4 Changes in summertime U.S. rain with the day of the week and hour of the day Dec 2, 2007 (T. Bell) The image at the top represents the average rain rate during the summers of for each day of the week and each hour of the day, The averages are over the non-coastal southeast-U.S. as depicted in the map at the bottom. Rain rates are represented by colors; the key to the colors is shown by the color bar in the center. As one moves from the bottom to the top of the color plot, mean rain rates for Saturday, then Sunday, and so on, are shown for each day of the week, then repeated for a second week. Moving from left to right, mean rain rates for midnight through noon (1200 local time) and back to midnight are shown, then repeated for a second 24 hours. A paper now in press by Bell, Rosenfeld, Kim, Yoo, Lee, and Hahnenberger (2008), from which this image is taken, provides evidence that mean summertime rainfall in the SE U.S. is larger in the middle of the week than on weekends. This is believed to be occurring because of the weekly variations in particulate pollution (aerosols). It is well known that in many parts of the U.S. the amount of small particulate matter suspended in the air is larger Monday-Friday than on weekends, probably because of weekly changes in diesel vehicular traffic or power-plant operation. It is also now well established that particulates can affect the way storms develop, and, during the summertime, at least, the effect is to energize storms in this region. The plot shows that, for all days of the week, more rain falls in the afternoons ( ) than during early morning hours ( ), which is typical of summertime rain over land. The plot also shows that it is the afternoon storms that are strengthened midweek, while there seems to be a compensating midweek weakening of morning rain. Why is this important? The effects of aerosols on rainfall and storm development are still being worked out by scientists. They have found that in some environments aerosols tend to suppress rainfall, but in the hot moist environment typical of the SE U.S. in the summer the opposite seems to be the case. Weather forecast models don't yet include the effects of changes in aerosols by human activity, and so they will miss forecasting the changes observed by the satellite. Observations like these will help improve the accuracy of weather and climate models and their forecasts. It is in any case remarkable that, based on the satellite observations, humans are modulating the weather each week over large areas. The rain data used in this plot were provided by the Tropical Rainfall Measuring Mission (TRMM) satellite, which was launched in 1997 and is now celebrating its 10th anniversary of successful operation. TRMM is a joint venture of NASA and the Japanese space agency JAXA. (Submitted by T. L. Bell.)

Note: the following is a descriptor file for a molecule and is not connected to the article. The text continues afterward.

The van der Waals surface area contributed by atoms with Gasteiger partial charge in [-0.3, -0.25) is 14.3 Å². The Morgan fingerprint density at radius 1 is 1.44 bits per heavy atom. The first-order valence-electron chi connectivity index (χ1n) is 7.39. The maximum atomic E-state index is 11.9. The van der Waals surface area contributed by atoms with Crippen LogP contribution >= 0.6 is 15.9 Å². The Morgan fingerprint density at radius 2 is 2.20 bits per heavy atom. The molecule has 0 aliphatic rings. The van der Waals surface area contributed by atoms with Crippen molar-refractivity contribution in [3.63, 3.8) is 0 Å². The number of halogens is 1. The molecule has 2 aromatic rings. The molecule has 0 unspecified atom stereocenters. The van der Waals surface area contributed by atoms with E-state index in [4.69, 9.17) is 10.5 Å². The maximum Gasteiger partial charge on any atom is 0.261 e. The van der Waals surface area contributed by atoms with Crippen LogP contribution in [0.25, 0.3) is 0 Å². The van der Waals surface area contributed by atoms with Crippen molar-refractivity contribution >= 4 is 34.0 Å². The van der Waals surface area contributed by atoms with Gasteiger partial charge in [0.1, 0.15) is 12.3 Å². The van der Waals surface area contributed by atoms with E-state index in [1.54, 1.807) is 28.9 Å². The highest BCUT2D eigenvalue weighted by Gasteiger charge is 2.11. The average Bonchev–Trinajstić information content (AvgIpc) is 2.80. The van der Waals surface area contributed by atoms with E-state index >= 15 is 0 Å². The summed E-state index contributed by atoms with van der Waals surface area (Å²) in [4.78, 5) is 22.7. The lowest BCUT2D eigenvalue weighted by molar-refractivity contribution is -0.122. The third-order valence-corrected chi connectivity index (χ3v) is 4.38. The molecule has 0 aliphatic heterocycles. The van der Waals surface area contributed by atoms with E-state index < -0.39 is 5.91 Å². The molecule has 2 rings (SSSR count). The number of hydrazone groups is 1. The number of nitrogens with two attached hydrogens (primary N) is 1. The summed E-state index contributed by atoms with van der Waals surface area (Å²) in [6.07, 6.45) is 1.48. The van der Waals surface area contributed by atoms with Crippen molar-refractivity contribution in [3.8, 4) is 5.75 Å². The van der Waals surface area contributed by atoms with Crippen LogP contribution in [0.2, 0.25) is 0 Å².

5 Your eyes can trick you: Where is the cloud base? Oct 21, 2007 (J.V. Martins) The top image is a color composite of blue (410nm), green (550nm) and red (670nm) images on the background of a thick smoke layer. The cloud base is not visible in the smoke background and the smoke itself is confused with the blue sky and the horizon. The two pictures on the bottom contain (a) the visible (550nm) and (b) the near infrared (2100nm) pictures of a piece of the same cloud (red box in the top image) showing the different details covered by both wavelengths. The visible picture (a) shows a cloud structure like we see with our eyes (as the color composite). The 2100nm picture (b) shows two very distinct characteristics as compared to the visible one: 1- The 2100nm picture (b) can see through the smoke and clearly shows a much lower cloud base, which is completely ignored by a naked eye observer or by the analysis of the visible picture. This happens because smoke particles are on average much smaller than 2100nm, producing a weak interaction between light at this wavelength and the smoke. 2- Picture (b) also shows enhanced details in the cloud structure that cannot be observed in the visible one. The structure in 2100nm makes the cloud appear like a volcano or a smoke plume. This characteristic comes from the fact that light at 2100nm is “strongly” absorbed by cloud droplets and on average undergoes much fewer scattering events inside the cloud than light in visible wavelengths. In contrast, visible wavelengths are subjected to “negligible” absorption by the cloud droplets and produce a much smoother picture. In reality, the 2100nm picture shows more realistic details of the cloud dynamic and microphysical structure, which gets lost in the smoothing effect produced by visible light. These pictures were taken in July 2007, during a field campaign in Mount Gibbes/Mount Mitchell, North Carolina, in collaboration with the North Carolina State University. These were the first tests of the NASA Goddard/UMBC cloud side imagers. This system was designed for the study of the interaction between aerosol particles and clouds. There is strong evidence in the literature showing how man made pollution and other aerosols can affect clouds and precipitation. The system also allows for quantitative measurements of the size of the cloud droplets, and for the discrimination of the cloud thermodynamic phase (ice, water, or mixed phase). (submitted by J. Vanderlei Martins)